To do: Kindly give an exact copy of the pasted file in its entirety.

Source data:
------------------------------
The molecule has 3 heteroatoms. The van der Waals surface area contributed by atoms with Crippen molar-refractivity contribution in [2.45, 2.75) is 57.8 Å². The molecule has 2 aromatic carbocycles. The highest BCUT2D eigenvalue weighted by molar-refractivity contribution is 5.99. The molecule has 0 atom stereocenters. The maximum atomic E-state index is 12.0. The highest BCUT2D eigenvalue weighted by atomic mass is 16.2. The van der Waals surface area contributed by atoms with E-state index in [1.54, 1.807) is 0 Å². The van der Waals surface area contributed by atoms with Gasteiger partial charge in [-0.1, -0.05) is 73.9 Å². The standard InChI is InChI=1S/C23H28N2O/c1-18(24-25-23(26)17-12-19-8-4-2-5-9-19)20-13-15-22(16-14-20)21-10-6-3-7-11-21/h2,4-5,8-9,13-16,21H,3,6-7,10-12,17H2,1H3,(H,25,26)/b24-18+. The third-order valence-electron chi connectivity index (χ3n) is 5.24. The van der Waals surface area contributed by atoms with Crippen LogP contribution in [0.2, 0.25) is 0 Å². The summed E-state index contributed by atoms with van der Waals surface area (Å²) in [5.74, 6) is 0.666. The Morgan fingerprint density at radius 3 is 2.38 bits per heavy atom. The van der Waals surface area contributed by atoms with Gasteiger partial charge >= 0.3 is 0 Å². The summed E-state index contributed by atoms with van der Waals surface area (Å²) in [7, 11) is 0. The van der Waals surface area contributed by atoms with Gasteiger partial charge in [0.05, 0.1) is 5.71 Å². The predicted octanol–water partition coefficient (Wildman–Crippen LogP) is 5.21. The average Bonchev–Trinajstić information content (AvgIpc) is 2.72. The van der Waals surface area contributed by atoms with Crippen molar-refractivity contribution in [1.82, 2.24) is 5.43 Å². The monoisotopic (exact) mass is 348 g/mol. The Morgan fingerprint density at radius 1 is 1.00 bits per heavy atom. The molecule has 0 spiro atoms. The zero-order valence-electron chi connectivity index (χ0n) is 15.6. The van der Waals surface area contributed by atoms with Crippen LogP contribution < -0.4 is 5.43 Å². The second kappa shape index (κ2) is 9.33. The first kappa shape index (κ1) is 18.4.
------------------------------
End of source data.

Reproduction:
The molecule has 3 heteroatoms. The van der Waals surface area contributed by atoms with Crippen molar-refractivity contribution in [2.45, 2.75) is 57.8 Å². The molecule has 2 aromatic carbocycles. The highest BCUT2D eigenvalue weighted by molar-refractivity contribution is 5.99. The molecule has 0 atom stereocenters. The maximum atomic E-state index is 12.0. The highest BCUT2D eigenvalue weighted by atomic mass is 16.2. The van der Waals surface area contributed by atoms with E-state index in [1.54, 1.807) is 0 Å². The van der Waals surface area contributed by atoms with Gasteiger partial charge in [-0.1, -0.05) is 73.9 Å². The standard InChI is InChI=1S/C23H28N2O/c1-18(24-25-23(26)17-12-19-8-4-2-5-9-19)20-13-15-22(16-14-20)21-10-6-3-7-11-21/h2,4-5,8-9,13-16,21H,3,6-7,10-12,17H2,1H3,(H,25,26)/b24-18+. The third-order valence-electron chi connectivity index (χ3n) is 5.24. The van der Waals surface area contributed by atoms with Crippen LogP contribution in [0.2, 0.25) is 0 Å². The summed E-state index contributed by atoms with van der Waals surface area (Å²) in [5.74, 6) is 0.666. The Morgan fingerprint density at radius 3 is 2.38 bits per heavy atom. The van der Waals surface area contributed by atoms with Gasteiger partial charge >= 0.3 is 0 Å². The summed E-state index contributed by atoms with van der Waals surface area (Å²) in [7, 11) is 0. The van der Waals surface area contributed by atoms with Gasteiger partial charge in [0.05, 0.1) is 5.71 Å². The predicted octanol–water partition coefficient (Wildman–Crippen LogP) is 5.21. The average Bonchev–Trinajstić information content (AvgIpc) is 2.72. The van der Waals surface area contributed by atoms with Crippen molar-refractivity contribution in [1.82, 2.24) is 5.43 Å². The monoisotopic (exact) mass is 348 g/mol. The Morgan fingerprint density at radius 1 is 1.00 bits per heavy atom. The molecule has 0 spiro atoms. The zero-order valence-electron chi connectivity index (χ0n) is 15.6. The van der Waals surface area contributed by atoms with Crippen LogP contribution < -0.4 is 5.43 Å². The second kappa shape index (κ2) is 9.33. The first kappa shape index (κ1) is 18.4.